Reflecting on Self-Reflection – Wed 25th Oct.

This post provides the hub for the English Department’s discussion of the Self-Reflective assignment required of all majors. In attendance are [TK].

We will
– compile in-class activities that allow students to link course work to their Wiki page
– devise questions that link advising meetings to the self-reflective advisement criteria
– brainstorm alternative spaces to host the self-reflective advisement
– share effective examples of self-reflective advisement
– troubleshoot pedagogic/practical/ideological problems with self-reflective advisement so we can stress test and improve the system

7 Replies to “Reflecting on Self-Reflection – Wed 25th Oct.”

  1. From Beth McCoy: Two self-reflective templates

    Context: A four-step reflective framework that Jen Rogalsky (Geography), Joe Cope (History/CIDD), Aaron Steinhauer (Physics and Astronomy), and I developed for Suann Yang (Biology), Susan Muench (Biology), and Melanie Medeiros (Anthropology), the team attending AAC&U’s Transforming STEM conference. Intended to support the team in generating an action plan to present to the CDWG, the framework received immediate positive feedback; team members said it clarified their purpose, both for themselves and for the College.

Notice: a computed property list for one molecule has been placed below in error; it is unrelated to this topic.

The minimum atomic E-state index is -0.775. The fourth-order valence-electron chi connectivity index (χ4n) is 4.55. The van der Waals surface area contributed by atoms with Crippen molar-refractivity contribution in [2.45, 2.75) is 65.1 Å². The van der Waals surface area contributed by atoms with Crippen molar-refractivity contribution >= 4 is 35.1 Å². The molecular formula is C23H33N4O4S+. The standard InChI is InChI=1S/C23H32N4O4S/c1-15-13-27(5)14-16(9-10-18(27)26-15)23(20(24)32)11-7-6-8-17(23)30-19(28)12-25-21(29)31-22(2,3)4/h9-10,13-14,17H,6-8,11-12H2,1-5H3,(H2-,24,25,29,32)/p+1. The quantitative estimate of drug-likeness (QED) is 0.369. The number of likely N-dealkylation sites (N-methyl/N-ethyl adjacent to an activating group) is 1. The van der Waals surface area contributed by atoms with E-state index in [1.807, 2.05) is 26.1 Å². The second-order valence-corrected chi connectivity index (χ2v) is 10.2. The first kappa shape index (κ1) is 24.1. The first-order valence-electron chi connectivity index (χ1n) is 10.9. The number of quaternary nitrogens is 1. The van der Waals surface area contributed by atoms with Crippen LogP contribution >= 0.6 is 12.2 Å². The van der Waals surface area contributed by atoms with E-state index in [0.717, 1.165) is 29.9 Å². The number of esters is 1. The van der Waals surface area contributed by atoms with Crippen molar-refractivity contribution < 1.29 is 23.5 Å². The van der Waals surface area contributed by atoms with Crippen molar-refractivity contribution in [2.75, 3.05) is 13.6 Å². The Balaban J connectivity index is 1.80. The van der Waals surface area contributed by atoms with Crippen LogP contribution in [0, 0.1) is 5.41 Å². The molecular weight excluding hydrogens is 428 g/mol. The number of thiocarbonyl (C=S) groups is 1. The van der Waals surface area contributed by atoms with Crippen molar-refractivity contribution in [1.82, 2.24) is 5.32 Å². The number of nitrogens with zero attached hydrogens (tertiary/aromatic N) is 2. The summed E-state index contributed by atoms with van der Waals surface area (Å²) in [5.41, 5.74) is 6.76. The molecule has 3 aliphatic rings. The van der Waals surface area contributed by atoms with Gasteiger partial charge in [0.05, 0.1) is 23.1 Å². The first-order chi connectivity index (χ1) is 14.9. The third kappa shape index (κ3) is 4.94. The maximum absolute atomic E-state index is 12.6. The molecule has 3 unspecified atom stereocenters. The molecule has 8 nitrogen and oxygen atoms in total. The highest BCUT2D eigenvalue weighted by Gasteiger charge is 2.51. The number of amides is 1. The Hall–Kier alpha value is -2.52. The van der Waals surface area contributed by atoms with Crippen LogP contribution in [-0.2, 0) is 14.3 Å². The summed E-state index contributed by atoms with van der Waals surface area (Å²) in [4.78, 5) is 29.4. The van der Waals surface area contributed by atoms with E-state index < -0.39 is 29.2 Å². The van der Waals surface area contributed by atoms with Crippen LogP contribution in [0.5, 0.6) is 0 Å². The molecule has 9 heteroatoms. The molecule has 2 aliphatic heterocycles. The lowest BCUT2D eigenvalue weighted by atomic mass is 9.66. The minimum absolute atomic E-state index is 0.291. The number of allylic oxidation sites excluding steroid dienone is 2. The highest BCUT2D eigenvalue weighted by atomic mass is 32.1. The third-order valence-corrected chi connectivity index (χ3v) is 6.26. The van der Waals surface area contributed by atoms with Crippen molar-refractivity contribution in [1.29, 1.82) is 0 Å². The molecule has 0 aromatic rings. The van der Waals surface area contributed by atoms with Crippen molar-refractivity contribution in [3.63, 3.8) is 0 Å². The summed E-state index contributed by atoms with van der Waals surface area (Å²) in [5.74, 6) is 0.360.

After the election, the Twitter user formerly known as @fucktheory reoriented my head and heart in really generative, challenging ways. And so I’d like to credit them with spurring me to change some reflective questions in certain contexts from What did you learn…? to Did you learn anything…? The freedom and space to say, “nope, didn’t learn anything” has not yet resulted in “nope, didn’t learn anything…” but appears to have shifted students’ relationship to end-of-process self-reflective questions.

    To make things easier, I offer this template:

    Why did you want to go to the conference in the first place?
    Did you learn anything that you can apply to your individual work as a faculty member in your program/discipline, particularly at a time of curricular transformation?
    Did you learn anything that you can recommend as action for your program/discipline, particularly at a time of curricular transformation?